learn more about spode thimbles

This listing of Spode Thimbles does not purport to be complete or accurate in all aspects.

Rather it invites comment and contribution to add to our knowledge.

My thanks to the contributors.




Belford, Roz The Spode story Collector Circle Gazette, vol.6, no.4, spring 1982. p.5-7.

The Thimble Society of London, no. 1, winter 1981 , p.6




Marta Valencia Betran | Sue Christensen | Val de Vries | Betty Gerrits | Elaine Graveston | Linda Heggs | Margaret Hickling | Sue Hood | Mary Jasso | Doreen Lilley

Rosie Mladenovic | Pat Morris | Joyce Nixon-Smith | David Pantland | Wanda Ralston | Kellie Schultz | Sharon Underwood | Hans-Ulrich Vogel | Joanna Waciorski | Rosalie Webb  Mave Wiskin | Jenny Yuhas








© Sue Gowan

March 2004








EMAIL thimbleselect@bigpond.com TO SHARE YOUR KNOWLEDGE.



Josiah Spode founded Spode in 1776. His son, also Josiah, was responsible in 1797 for perfecting the process of adding bone ash to china clay to produce fine bone china, which is still used today as the benchmark for good china. This gives strength, whiteness and translucence to Spode china and this includes their thimbles.


Spode underwent several name changes, according to von Hoelle, until William Copeland's son [Josiah's partner] took over the company in 1833 and from 1847 the name of the firm was Copeland. This name reverted to Spode in 1970 and thimbles, amongst other merchandise, were made in Stoke-on-Trent, England of fine bone china, from 1974. Spode became part of Royal Worcester in 1986, but still produced thimbles with the Spode backstamp. Sadly, production of Spode thimbles was discontinued in 1993.


The thimbles have a recognisable shape which only varies when there is a vertical ridging of the body. There are only three of these ridged examples in their range.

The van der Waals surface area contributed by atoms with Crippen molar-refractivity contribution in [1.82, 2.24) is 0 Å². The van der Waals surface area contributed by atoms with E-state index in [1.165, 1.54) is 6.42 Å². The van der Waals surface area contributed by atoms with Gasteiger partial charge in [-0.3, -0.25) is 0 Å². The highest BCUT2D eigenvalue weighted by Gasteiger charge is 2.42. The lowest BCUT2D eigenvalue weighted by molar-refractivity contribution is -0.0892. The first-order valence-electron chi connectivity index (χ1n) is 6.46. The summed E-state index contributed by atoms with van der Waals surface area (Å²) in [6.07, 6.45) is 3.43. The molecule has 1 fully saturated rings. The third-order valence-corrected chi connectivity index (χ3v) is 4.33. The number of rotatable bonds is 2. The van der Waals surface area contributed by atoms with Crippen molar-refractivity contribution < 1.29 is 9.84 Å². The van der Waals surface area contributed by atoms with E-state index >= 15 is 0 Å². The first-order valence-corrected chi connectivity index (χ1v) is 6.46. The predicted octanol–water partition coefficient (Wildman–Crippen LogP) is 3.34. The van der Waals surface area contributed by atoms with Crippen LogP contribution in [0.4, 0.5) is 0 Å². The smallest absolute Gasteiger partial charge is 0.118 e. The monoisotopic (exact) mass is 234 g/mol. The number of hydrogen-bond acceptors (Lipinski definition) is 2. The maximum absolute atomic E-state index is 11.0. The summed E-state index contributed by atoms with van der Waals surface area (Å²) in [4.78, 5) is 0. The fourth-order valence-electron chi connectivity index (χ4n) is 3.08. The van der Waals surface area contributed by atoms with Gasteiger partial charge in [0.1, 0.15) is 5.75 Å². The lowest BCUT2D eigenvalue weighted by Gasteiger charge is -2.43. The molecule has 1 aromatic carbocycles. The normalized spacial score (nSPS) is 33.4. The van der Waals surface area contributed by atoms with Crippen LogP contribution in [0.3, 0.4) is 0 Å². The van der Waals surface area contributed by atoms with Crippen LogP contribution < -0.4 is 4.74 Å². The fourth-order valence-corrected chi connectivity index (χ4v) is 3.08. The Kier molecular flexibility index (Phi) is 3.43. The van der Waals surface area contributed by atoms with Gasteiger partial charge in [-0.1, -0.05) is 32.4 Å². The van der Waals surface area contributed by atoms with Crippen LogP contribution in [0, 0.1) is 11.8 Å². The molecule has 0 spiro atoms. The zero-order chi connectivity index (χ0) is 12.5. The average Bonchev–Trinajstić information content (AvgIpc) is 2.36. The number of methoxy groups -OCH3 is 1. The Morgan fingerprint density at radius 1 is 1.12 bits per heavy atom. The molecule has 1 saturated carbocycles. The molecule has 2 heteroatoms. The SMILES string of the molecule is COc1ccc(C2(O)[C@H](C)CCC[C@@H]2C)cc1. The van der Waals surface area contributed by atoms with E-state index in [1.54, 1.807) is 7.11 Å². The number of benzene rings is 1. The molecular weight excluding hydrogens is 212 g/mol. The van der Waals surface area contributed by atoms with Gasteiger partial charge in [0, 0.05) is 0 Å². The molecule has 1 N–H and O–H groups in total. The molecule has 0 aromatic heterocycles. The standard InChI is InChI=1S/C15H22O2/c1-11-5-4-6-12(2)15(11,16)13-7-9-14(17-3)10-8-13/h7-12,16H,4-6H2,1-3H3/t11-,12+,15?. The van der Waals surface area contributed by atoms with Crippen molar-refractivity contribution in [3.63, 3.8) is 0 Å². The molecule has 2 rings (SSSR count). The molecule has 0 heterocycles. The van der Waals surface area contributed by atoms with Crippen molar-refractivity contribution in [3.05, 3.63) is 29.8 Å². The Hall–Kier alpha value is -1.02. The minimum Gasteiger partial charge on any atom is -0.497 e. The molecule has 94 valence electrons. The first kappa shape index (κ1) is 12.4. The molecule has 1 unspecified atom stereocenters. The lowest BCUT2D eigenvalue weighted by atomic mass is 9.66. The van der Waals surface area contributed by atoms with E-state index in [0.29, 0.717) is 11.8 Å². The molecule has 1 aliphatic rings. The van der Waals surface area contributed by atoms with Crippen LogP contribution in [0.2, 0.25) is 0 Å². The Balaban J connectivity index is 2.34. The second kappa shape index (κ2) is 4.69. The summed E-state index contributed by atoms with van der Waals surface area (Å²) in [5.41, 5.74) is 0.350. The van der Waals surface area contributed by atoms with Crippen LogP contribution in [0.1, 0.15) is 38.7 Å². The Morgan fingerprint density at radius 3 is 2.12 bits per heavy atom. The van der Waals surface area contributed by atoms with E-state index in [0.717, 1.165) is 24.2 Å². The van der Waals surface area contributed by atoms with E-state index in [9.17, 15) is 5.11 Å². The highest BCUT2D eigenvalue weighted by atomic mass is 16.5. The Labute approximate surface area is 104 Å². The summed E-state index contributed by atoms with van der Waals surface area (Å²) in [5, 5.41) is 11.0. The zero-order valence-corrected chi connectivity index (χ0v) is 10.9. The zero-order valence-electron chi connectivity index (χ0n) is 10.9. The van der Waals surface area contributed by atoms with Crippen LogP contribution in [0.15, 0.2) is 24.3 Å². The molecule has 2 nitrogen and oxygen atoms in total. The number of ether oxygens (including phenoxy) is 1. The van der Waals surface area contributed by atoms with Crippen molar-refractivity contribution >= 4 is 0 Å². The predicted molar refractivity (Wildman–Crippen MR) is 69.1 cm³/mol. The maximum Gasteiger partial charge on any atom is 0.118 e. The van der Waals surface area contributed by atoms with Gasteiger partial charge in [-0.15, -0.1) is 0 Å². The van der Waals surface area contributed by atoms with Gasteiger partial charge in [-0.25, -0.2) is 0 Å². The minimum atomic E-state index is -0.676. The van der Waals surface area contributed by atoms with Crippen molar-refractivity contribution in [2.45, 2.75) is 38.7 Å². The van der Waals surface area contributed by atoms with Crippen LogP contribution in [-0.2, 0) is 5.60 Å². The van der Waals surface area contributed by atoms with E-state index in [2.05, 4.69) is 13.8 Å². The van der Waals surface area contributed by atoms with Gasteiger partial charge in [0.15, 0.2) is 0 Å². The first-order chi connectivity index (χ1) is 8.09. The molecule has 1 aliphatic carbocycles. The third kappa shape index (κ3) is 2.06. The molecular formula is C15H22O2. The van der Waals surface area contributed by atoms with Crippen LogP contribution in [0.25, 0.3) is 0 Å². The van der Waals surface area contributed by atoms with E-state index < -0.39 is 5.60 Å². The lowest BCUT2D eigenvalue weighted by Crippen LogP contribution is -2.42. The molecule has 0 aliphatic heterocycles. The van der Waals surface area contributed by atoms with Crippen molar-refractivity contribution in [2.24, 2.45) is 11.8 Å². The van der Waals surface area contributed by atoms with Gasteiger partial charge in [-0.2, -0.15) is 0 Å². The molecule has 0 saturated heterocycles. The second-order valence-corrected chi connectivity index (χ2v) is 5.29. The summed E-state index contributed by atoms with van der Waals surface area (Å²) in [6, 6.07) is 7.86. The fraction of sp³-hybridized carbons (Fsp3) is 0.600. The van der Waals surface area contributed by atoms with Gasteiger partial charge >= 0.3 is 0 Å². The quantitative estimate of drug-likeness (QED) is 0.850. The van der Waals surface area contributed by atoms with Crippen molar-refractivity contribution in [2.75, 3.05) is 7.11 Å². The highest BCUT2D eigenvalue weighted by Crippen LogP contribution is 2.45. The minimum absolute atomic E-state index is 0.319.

Most of the apexes have a self-patterned floral design, with a slight knob at the centre; this apex is gilded on most of their thimbles, which makes Spode thimbles quite distinctive. Some commemorative Spode thimbles have apex colours matching the rest of the thimble, enriching the thimble to signify a special occasion. Some apexes tho are totally smooth.


Many of Spode's thimbles have patterns from their wider range, like their dinner services. Maroon/magenta and blue are two traditional colours. Magenta is combined with gold and often with green for their commemorative thimbles. Some thimbles are identical except for a handpainted gold rim or the gilded apex. I have never encountered handpainted Spode thimbles - all their patterns are high quality transfers/decals. You will notice that when the design is repeated on the verso of the thimbles that the design is slightly different. So when comparing your thimbles with the photos below, make sure you are looking at the matching side.


I have included the three different version of the Buttercups thimbles - same design but differing backstamps or without the gold apex :

thanks to Hans.


It is interesting to note that Spode undertook special thimble commissions. These wouldn't have been big commercial runs and of the English quality china thimble makers, Spode led the way on undertaking small commissions.


It's a real delight to find just how many commemorative thimbles have emerged, mainly from the early 1980s, since I created this topic. The commemorative thimbles commissioned for the Victorian Embroiderers' Guild of Victoria 21st anniversary was a small run of 200 thimbles.


Because the Spode thimble production was relatively limited, I have arranged their output alphabetically by subject. The subject chosen is the predominant theme on the thimble. Spode didn't often name their thimble patterns, so the naming used here is quite arbitrary but I have used those names first used by the Thimble Society of London in 1981, when the thimbles would have been readily available.


In under 15 years of thimble production, Spode have left us a legacy of highly collectable thimbles which would make a wonderful niche collection.


Dates have been included where possible.

Why in 2018 are we still discovering previously unrecorded Spode thimbles?



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